Tattoo Basic Safety Guidelines

Since a permanent tattoo is made by using needles and pigment, be sure that all safety precautions are in place. No matter how tempting it may sound, never tattoo yourself or allow a friend to do the tattooing. If you do not have the money to spend, better save up first to be able to go to a reputable tattoo artist.

Your tattoo artist should comply with all regulation and licensing standards in your area. All equipment should be properly sanitized and a fresh pair of gloves should be worn each time. Also, be aware that the FDA is not regulating the use of tattoo pigments. Talk to your tattoo artist about the safety of the pigments that they use and the adverse reactions, if any. Any ointment, ink, or other items should not be returned to the main container after it has been taken out for use on a client. New and sterile needles must be used each time.

No matter how big or small your tattoo is, you need to practice proper hygiene. For the first 24 hours, do not remove the bandage. The tattoo is very vulnerable to infection so be extra careful. When you are ready to wash the area, stay away from harsh soaps. After gentle cleansing, pat the area dry using a soft clean towel or a paper towel. Never rub the tattooed part. Follow this up with an aftercare cream specifically made for tattoos.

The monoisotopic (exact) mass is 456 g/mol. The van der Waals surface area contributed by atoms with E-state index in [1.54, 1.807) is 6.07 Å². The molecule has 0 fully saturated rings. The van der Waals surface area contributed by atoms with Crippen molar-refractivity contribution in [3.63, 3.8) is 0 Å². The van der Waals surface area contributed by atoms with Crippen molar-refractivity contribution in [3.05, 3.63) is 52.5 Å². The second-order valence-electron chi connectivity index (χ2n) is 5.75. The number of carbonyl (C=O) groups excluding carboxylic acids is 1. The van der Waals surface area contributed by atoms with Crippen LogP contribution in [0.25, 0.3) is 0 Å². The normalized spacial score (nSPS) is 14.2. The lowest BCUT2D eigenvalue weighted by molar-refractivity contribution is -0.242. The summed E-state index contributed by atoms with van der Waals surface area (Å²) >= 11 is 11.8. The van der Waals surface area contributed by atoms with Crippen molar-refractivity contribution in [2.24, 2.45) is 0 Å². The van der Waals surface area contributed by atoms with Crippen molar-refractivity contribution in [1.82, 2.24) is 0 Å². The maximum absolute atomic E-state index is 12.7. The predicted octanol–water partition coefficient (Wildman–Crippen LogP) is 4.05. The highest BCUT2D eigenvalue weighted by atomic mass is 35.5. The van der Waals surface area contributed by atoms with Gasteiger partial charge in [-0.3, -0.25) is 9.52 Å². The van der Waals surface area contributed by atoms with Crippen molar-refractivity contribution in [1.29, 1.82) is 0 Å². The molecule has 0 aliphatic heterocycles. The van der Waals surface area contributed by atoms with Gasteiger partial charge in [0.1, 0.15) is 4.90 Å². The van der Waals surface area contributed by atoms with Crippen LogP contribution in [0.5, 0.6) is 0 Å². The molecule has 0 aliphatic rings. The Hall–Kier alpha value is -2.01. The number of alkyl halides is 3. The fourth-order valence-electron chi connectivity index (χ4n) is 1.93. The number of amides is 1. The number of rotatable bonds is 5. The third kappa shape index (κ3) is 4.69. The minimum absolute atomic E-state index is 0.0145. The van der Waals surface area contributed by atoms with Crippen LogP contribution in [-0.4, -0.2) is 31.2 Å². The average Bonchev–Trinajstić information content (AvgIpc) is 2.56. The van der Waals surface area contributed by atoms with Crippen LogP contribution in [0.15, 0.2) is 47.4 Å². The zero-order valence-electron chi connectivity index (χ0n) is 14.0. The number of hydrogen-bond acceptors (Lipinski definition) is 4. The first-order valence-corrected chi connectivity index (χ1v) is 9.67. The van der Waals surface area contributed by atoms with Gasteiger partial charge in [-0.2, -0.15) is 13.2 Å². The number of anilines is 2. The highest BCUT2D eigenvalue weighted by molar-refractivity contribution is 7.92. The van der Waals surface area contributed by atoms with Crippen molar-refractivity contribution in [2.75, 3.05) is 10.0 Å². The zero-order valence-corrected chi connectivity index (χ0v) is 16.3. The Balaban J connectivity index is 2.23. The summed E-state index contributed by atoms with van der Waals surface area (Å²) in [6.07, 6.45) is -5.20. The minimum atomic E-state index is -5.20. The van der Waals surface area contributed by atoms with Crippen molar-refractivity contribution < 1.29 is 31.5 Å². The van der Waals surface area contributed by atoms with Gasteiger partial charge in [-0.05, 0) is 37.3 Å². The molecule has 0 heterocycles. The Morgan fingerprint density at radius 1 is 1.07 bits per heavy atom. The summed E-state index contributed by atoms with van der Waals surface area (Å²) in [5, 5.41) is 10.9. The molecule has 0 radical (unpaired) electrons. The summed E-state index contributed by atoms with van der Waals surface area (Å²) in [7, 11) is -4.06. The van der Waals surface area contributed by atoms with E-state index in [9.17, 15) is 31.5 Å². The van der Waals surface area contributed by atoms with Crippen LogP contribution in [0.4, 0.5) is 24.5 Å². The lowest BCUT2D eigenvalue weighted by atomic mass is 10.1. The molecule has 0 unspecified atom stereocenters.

Some scabbing and peeling may occur after a few days. Do not pick or scratch the area. If it is peeling, put an aftercare lotion and leave it alone. Protect your new tattoo by applying a tattoo cream. Lanolin and petroleum jelly are inexpensive but can cause allergic reactions in a lot of people. Lanolin comes from sheep’s wool while petroleum jelly is a byproduct of the distillation of petroleum. Both lanolin and petroleum jelly are found in Bepanthen cream. Bepanthen cream is actually a diaper rash cream which is sometimes being recommended by most artists who unaware of the adverse effects especially when applied on wounds or a fresh tattoo.

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